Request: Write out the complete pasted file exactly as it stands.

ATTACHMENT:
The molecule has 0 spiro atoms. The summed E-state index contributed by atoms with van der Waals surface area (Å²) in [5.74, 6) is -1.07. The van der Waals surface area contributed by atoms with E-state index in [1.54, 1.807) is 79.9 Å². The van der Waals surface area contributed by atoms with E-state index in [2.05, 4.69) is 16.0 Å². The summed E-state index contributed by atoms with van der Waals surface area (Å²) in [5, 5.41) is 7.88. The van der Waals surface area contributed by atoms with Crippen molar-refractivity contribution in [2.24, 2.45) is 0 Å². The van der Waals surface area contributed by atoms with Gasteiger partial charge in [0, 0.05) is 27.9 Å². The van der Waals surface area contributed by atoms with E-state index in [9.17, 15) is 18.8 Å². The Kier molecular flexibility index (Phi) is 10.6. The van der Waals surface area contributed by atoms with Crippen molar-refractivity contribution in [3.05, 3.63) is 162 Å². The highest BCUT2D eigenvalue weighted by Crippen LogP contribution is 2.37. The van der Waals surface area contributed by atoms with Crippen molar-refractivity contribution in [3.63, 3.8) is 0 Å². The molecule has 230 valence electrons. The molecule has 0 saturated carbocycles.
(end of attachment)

The molecule has 0 spiro atoms. The summed E-state index contributed by atoms with van der Waals surface area (Å²) in [5.74, 6) is -1.07. The van der Waals surface area contributed by atoms with E-state index in [1.54, 1.807) is 79.9 Å². The van der Waals surface area contributed by atoms with E-state index in [2.05, 4.69) is 16.0 Å². The summed E-state index contributed by atoms with van der Waals surface area (Å²) in [5, 5.41) is 7.88. The van der Waals surface area contributed by atoms with Crippen molar-refractivity contribution in [2.24, 2.45) is 0 Å². The van der Waals surface area contributed by atoms with Gasteiger partial charge in [0, 0.05) is 27.9 Å². The van der Waals surface area contributed by atoms with E-state index in [9.17, 15) is 18.8 Å². The Kier molecular flexibility index (Phi) is 10.6. The van der Waals surface area contributed by atoms with Crippen molar-refractivity contribution in [3.05, 3.63) is 162 Å². The highest BCUT2D eigenvalue weighted by Crippen LogP contribution is 2.37. The van der Waals surface area contributed by atoms with Crippen molar-refractivity contribution in [3.63, 3.8) is 0 Å². The molecule has 230 valence electrons. The molecule has 0 saturated carbocycles.